Skip to main content
Updated:
Original:

Local janitors vote to strike if they can't reach a deal with employers

Author:

Twin Cities janitors could strike if a contract deal isn't reached by Feb. 14.

Members of the Service Employees International Union (SEIU) Local 26, which represents more than 4,000 janitors, voted Saturday to authorize an "unfair labor practices" strike.

The union says employers continue to "stall and intimidate workers" in bargaining over a new contract, a news release says. Negotiations started back in October and the previous contract expired Dec. 31, 2015.

One of the main things workers are fighting for is a $15 minimum wage, the release says. Currently, some SEIU janitors make as little as $11 an hour.

The union says raising the minimum wage would help address income and racial disparities that plague the state, the release notes.

They are also calling for a fix to a "growing workload crisis" – the union says janitors clean the equivalent of 20 houses per night – and policies to help support healthy families, like increasing the number of paid sick days janitors get.

Lt. Gov. Tina Smith, who attended Saturday's vote, spoke to the crowd of about 500 janitors, telling them their demands are "not unreasonable," KARE 11 reports.

“The governor and I support your fight because we know that sometimes you have to fight in order to be treated fairly,” Smith said, according to the release.

https://twitter.com/tinaflintsmith/status/691013877132201984

With Saturday's vote, union workers agreed they could call a strike "at any point going forward" if an agreement isn't reached by Valentine's Day.

John Nesse, a spokesperson for the Minneapolis-St. Paul Contract Cleaners Association, which is negotiating with the union, told The Associated Press they are hopeful they'll be able to reach an agreement with workers.

Contract negotiations are expected to continue on Friday, reports note.

https://www.youtube.com/watch?v=pkaVJ4IHPmc

SEIU Local 26 is the state's property services union and represents more than 6,000 workers, including janitors, security officers and window cleaners, the news release says. The union is also negotiating a new contract for security officers – the next session for that is Feb. 3, Workday Minnesota reports.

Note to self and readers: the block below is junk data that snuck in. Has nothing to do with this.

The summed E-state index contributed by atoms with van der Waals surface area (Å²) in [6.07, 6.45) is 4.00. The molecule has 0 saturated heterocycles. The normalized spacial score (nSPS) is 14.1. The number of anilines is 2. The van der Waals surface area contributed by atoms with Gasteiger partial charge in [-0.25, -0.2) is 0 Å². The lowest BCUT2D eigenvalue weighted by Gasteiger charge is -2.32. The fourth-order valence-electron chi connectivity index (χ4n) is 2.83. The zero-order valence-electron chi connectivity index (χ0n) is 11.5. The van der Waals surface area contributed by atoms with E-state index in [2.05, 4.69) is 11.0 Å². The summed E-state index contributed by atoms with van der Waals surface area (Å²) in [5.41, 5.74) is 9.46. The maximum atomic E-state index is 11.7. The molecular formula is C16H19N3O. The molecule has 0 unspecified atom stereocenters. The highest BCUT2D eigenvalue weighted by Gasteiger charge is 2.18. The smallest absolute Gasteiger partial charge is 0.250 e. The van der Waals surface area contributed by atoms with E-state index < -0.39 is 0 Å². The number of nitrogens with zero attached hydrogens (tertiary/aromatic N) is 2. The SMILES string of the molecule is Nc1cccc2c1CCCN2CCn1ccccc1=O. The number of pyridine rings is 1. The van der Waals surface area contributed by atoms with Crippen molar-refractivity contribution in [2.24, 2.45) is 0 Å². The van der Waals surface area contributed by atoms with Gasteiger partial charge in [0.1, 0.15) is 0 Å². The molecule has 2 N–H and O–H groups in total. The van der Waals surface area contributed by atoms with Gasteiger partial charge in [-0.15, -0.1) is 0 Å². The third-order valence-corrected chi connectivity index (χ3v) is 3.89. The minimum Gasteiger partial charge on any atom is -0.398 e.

But these fights aren't just about getting more money and paid sick time. In a recent story, MinnPost detailed why the janitor contract negotiations "represent an opportunity to confront the continuing rollback of collective bargaining for workers across the state. Read more about that here.

And the Star Tribune has called these contract negotiations a story to watch for in 2016.

Next Up

Justin Jefferson

Vikings-49ers: 5 things you can count on

Sunday's matchup is a pivotal game in the NFC playoff picture.

Gopher Football

Watch: Gophers troll Badgers with 'Jump Around' after Saturday's win

First they took Paul Bunyan's Axe. Then they took their tradition.

Brandon Richart, missing person

Search underway for missing man in Anoka area

Brandon Richart was last seen Nov. 17.

U.S. Bank Stadium

5 teams win first state championships at Prep Bowl

A pair of records fell as the Prep Bowl lived up to the hype.

ashley Carlson

Remains of missing WI mom found in Pine County, MN

Ashley Miller-Carlson was 33 years old.

D'Angelo Russell

D'Lo's late takeover helps Timberwolves win double-OT thriller

Russell caught fire to help the Timberwolves get back to .500.

Gopher Football

Gophers suffocate Badgers, reclaim Paul Bunyan's Axe

Minnesota picked up its first home win over the Badgers since 2003.

Meeker County Sheriff's Office

Boy, 6, run over after falling off trailer in Meeker Co. tree farm accident

He was airlifted to Hennepin County Medical Center with internal injuries.

Target store

Target unveils deals for 2-day 'Cyber Monday' event

The promotion kicks off Sunday, November 28.

Screen Shot 2021-11-27 at 9.59.30 AM

Edina police warn of recent burglary trend targeting garages and vehicles

The Edina Police Department is increasing patrols in affected neighborhoods in response to the trend.

Related

Local hospital workers voting on possible strike

As many as 3,500 union members are voting today and tomorrow on a strike that would last between two and five days, WCCO reports. Union reps for the SEIU say local hospital workers are facing severe cuts. The workers’ contracts expired at the end of February.